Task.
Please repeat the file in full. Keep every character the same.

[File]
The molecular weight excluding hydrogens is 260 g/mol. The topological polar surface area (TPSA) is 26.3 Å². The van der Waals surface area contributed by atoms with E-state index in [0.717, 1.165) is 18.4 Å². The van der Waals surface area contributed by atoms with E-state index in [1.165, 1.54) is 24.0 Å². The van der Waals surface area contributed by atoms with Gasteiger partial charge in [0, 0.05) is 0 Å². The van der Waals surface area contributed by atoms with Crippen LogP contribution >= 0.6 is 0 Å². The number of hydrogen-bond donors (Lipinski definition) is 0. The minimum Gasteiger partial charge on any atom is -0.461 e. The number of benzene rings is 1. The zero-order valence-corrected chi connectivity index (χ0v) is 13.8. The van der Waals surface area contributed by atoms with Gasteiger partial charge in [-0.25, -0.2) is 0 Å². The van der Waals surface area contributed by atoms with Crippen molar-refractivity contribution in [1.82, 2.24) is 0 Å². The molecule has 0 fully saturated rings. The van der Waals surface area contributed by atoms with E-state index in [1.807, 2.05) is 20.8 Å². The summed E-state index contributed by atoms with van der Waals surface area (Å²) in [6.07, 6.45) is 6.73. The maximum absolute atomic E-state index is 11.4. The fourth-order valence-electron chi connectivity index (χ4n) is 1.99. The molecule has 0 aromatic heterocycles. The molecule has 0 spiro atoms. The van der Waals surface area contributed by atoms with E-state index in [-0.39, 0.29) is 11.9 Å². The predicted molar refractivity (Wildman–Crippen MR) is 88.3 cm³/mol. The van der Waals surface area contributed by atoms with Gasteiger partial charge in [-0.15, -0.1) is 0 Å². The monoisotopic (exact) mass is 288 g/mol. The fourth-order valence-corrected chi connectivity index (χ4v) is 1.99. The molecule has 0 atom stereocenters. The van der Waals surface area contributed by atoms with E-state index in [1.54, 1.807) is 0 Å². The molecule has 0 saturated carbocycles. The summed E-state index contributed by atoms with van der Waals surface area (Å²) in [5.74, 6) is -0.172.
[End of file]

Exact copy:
The molecular weight excluding hydrogens is 260 g/mol. The topological polar surface area (TPSA) is 26.3 Å². The van der Waals surface area contributed by atoms with E-state index in [0.717, 1.165) is 18.4 Å². The van der Waals surface area contributed by atoms with E-state index in [1.165, 1.54) is 24.0 Å². The van der Waals surface area contributed by atoms with Gasteiger partial charge in [0, 0.05) is 0 Å². The van der Waals surface area contributed by atoms with Crippen LogP contribution >= 0.6 is 0 Å². The number of hydrogen-bond donors (Lipinski definition) is 0. The minimum Gasteiger partial charge on any atom is -0.461 e. The number of benzene rings is 1. The zero-order valence-corrected chi connectivity index (χ0v) is 13.8. The van der Waals surface area contributed by atoms with Gasteiger partial charge in [-0.25, -0.2) is 0 Å². The van der Waals surface area contributed by atoms with Crippen molar-refractivity contribution in [1.82, 2.24) is 0 Å². The molecule has 0 fully saturated rings. The van der Waals surface area contributed by atoms with E-state index in [1.807, 2.05) is 20.8 Å². The summed E-state index contributed by atoms with van der Waals surface area (Å²) in [6.07, 6.45) is 6.73. The maximum absolute atomic E-state index is 11.4. The fourth-order valence-electron chi connectivity index (χ4n) is 1.99. The molecule has 0 aromatic heterocycles. The molecule has 0 spiro atoms. The van der Waals surface area contributed by atoms with E-state index in [-0.39, 0.29) is 11.9 Å². The predicted molar refractivity (Wildman–Crippen MR) is 88.3 cm³/mol. The van der Waals surface area contributed by atoms with Gasteiger partial charge in [-0.15, -0.1) is 0 Å². The monoisotopic (exact) mass is 288 g/mol. The fourth-order valence-corrected chi connectivity index (χ4v) is 1.99. The molecule has 0 atom stereocenters. The van der Waals surface area contributed by atoms with E-state index in [1.54, 1.807) is 0 Å². The molecule has 0 saturated carbocycles. The summed E-state index contributed by atoms with van der Waals surface area (Å²) in [5.74, 6) is -0.172.